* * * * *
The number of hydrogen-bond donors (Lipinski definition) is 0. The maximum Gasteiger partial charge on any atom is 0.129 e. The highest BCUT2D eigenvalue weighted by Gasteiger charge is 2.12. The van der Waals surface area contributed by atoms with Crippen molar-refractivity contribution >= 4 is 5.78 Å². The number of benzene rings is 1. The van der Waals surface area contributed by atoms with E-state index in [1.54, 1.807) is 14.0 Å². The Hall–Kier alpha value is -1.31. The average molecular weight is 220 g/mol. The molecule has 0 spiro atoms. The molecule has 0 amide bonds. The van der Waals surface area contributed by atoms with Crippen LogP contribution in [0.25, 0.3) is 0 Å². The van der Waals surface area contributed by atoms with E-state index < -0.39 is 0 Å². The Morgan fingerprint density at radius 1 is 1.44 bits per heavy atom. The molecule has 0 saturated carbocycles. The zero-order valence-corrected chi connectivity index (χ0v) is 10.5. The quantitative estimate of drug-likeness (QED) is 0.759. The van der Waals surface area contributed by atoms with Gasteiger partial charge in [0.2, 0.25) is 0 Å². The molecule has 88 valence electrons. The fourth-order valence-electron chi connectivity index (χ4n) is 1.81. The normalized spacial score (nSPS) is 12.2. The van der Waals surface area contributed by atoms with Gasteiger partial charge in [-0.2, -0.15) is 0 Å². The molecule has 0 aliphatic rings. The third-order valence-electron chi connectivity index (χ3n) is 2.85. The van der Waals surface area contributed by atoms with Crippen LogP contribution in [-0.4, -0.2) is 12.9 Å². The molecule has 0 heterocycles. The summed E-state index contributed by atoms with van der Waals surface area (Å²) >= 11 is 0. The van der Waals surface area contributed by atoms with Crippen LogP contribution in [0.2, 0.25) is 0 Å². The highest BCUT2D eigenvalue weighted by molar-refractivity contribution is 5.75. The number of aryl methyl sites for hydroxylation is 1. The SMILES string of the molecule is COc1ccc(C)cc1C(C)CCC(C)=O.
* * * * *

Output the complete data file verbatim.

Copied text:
The number of hydrogen-bond donors (Lipinski definition) is 0. The maximum Gasteiger partial charge on any atom is 0.129 e. The highest BCUT2D eigenvalue weighted by Gasteiger charge is 2.12. The van der Waals surface area contributed by atoms with Crippen molar-refractivity contribution >= 4 is 5.78 Å². The number of benzene rings is 1. The van der Waals surface area contributed by atoms with E-state index in [1.54, 1.807) is 14.0 Å². The Hall–Kier alpha value is -1.31. The average molecular weight is 220 g/mol. The molecule has 0 spiro atoms. The molecule has 0 amide bonds. The van der Waals surface area contributed by atoms with Crippen LogP contribution in [0.25, 0.3) is 0 Å². The van der Waals surface area contributed by atoms with E-state index < -0.39 is 0 Å². The Morgan fingerprint density at radius 1 is 1.44 bits per heavy atom. The molecule has 0 saturated carbocycles. The zero-order valence-corrected chi connectivity index (χ0v) is 10.5. The quantitative estimate of drug-likeness (QED) is 0.759. The van der Waals surface area contributed by atoms with Gasteiger partial charge in [0.2, 0.25) is 0 Å². The molecule has 88 valence electrons. The fourth-order valence-electron chi connectivity index (χ4n) is 1.81. The normalized spacial score (nSPS) is 12.2. The van der Waals surface area contributed by atoms with Gasteiger partial charge in [-0.2, -0.15) is 0 Å². The molecule has 0 aliphatic rings. The third-order valence-electron chi connectivity index (χ3n) is 2.85. The van der Waals surface area contributed by atoms with Crippen LogP contribution in [-0.4, -0.2) is 12.9 Å². The molecule has 0 heterocycles. The summed E-state index contributed by atoms with van der Waals surface area (Å²) >= 11 is 0. The van der Waals surface area contributed by atoms with Crippen LogP contribution in [0.2, 0.25) is 0 Å². The highest BCUT2D eigenvalue weighted by molar-refractivity contribution is 5.75. The number of aryl methyl sites for hydroxylation is 1. The SMILES string of the molecule is COc1ccc(C)cc1C(C)CCC(C)=O.